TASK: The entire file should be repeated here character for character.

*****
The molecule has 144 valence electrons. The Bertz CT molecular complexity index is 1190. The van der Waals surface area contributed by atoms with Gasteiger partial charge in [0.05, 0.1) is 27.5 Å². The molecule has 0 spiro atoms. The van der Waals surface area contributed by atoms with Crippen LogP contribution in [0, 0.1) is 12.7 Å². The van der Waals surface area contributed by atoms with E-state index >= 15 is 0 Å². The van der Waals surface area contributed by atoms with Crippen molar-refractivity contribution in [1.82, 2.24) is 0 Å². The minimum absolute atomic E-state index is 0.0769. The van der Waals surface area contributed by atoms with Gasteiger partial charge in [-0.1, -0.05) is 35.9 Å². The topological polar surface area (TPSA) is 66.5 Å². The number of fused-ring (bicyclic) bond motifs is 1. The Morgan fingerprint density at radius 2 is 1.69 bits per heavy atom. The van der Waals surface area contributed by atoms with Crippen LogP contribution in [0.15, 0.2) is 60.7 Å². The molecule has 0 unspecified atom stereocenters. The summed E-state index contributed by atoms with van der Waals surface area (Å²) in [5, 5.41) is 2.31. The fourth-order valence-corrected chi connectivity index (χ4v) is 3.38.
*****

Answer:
The molecule has 144 valence electrons. The Bertz CT molecular complexity index is 1190. The van der Waals surface area contributed by atoms with Gasteiger partial charge in [0.05, 0.1) is 27.5 Å². The molecule has 0 spiro atoms. The van der Waals surface area contributed by atoms with Crippen LogP contribution in [0, 0.1) is 12.7 Å². The van der Waals surface area contributed by atoms with E-state index >= 15 is 0 Å². The van der Waals surface area contributed by atoms with Crippen molar-refractivity contribution in [1.82, 2.24) is 0 Å². The minimum absolute atomic E-state index is 0.0769. The van der Waals surface area contributed by atoms with Gasteiger partial charge in [-0.1, -0.05) is 35.9 Å². The topological polar surface area (TPSA) is 66.5 Å². The number of fused-ring (bicyclic) bond motifs is 1. The Morgan fingerprint density at radius 2 is 1.69 bits per heavy atom. The van der Waals surface area contributed by atoms with Crippen LogP contribution in [0.15, 0.2) is 60.7 Å². The molecule has 0 unspecified atom stereocenters. The summed E-state index contributed by atoms with van der Waals surface area (Å²) in [5, 5.41) is 2.31. The fourth-order valence-corrected chi connectivity index (χ4v) is 3.38.